My asset allocation in 2007 was overweight residential property compared to my target allocation, and I wanted to increase my gearing (debt) levels slightly from 40% LVR (65% debt:equity) to 50% LVR (100% debt:equity). Since it wasn't feasible to sell off part of our home or investment rental property, I decided to borrow against our real estate equity and invest the funds in Australian stocks. If share prices had stayed at their Jan 2007 levels my current situation would by something like "The Plan" - with debt:equity still under 100%. As it turned out, I borrowed and invested the extra funds in the stock market just before the GFC took hold, and the drop in share market valuations has meant my debt:equity has blown out to 170% and my net worth has nearly halved.
At the same time my asset allocation has shifted from around 40% real estate to almost 50% real estate, and my allocation to stocks has dropped from around 50% to only 35%. NOT what I had expected!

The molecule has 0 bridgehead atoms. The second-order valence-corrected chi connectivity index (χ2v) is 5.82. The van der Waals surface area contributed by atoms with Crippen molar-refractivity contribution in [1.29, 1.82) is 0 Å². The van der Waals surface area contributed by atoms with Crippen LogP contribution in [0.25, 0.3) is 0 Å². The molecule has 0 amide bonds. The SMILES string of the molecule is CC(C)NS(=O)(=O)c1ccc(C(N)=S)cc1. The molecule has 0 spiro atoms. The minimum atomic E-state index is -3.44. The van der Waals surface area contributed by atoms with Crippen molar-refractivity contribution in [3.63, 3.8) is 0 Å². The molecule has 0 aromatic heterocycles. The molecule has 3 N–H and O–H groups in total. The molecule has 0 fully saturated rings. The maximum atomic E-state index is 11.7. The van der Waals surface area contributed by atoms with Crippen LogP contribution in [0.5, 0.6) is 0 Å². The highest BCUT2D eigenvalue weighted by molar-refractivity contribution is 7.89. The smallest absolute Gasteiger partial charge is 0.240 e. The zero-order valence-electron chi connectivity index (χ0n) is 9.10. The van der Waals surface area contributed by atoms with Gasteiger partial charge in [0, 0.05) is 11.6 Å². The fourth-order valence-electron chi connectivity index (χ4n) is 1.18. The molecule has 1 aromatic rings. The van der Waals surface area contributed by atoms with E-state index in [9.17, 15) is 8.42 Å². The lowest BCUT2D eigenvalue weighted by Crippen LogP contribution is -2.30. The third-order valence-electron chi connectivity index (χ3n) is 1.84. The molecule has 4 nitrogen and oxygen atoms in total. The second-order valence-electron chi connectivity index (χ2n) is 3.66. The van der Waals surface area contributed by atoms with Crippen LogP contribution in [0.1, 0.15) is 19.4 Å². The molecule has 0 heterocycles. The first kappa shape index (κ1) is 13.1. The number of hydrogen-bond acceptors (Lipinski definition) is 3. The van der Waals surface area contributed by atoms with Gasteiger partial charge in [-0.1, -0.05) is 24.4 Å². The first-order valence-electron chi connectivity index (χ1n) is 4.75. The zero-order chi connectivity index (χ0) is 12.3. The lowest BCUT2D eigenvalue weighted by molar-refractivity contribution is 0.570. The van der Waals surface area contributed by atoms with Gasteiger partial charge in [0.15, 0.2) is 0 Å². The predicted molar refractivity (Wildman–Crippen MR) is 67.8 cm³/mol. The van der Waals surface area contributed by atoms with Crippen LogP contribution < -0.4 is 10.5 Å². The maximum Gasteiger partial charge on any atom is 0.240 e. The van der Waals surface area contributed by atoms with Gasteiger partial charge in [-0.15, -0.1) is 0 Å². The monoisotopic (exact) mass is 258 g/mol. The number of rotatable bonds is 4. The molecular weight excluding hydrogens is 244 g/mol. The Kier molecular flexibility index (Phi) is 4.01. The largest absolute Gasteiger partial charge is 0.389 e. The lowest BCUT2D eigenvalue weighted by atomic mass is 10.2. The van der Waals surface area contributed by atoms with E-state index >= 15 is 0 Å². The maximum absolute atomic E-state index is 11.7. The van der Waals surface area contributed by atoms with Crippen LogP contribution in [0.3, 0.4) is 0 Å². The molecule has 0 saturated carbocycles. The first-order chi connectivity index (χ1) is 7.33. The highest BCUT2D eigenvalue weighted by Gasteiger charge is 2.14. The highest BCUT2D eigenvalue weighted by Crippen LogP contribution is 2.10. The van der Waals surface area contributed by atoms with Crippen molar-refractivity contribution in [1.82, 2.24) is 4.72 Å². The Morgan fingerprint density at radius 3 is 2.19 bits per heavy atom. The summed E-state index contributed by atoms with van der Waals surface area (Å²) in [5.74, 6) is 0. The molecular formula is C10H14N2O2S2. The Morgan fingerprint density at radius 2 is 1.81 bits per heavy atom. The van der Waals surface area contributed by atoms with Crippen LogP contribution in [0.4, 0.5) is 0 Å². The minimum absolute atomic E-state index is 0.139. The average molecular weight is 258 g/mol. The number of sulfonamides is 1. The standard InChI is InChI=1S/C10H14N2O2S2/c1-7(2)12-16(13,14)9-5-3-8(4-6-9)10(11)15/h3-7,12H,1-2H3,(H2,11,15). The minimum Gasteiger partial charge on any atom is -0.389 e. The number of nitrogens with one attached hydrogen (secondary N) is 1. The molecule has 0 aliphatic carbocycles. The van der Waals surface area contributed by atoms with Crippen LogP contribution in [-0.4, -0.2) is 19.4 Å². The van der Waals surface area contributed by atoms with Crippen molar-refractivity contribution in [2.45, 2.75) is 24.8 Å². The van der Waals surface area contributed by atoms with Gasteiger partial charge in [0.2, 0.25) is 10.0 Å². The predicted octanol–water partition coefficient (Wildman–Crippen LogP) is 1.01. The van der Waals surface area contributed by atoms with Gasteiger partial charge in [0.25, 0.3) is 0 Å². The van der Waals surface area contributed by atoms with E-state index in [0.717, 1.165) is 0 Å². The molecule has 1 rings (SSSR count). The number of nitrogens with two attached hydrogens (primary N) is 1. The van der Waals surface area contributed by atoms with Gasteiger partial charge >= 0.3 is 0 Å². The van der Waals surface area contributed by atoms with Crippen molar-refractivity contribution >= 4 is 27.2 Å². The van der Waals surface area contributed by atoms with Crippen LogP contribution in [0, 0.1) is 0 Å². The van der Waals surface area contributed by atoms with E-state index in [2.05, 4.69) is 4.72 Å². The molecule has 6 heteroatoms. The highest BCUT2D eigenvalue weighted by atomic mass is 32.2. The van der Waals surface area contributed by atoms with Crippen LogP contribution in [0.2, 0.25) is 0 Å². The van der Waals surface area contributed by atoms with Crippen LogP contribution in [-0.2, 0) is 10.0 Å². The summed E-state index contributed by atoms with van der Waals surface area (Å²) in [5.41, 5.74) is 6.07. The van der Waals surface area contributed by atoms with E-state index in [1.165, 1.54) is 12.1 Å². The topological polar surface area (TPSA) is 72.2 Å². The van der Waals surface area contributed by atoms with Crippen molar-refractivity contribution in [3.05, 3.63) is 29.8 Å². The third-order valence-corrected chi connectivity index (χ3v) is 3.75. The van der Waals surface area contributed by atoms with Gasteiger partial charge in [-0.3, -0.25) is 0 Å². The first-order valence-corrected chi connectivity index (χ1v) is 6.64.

My debt:equity should drop back to around 150% this July (if the stock markets remain flat until then) as the fixed rate term on my margin loans expires, and I can use some of the cash sitting in these accounts (from selling off some stocks in the past year) to repay some of the margin loan debt.
I'm currently adding about $50,000 per annum to my retirement savings (which is being invested roughly 44% in Au shares, 36% in International shares, 10% in property and 10% in fixed interest). This should bring my gearing back down to 100% within five years, all else being equal. Any improvement in the stock market would of course help immensely!
If the market gains 50% over the next 5 years (fairly optimistic in the current situation, but still 20% below it's previous peak) I would be roughly in the same position as I was in Jan 2007 - pretty depressing as it will mean that saving about half my salary for 7 years had not improved my net worth over that period. In hindsight it would have been much better to sell off my stock holdings in 2007 and stick the money in the bank.
Subscribe to Enough Wealth. Copyright 2006-2008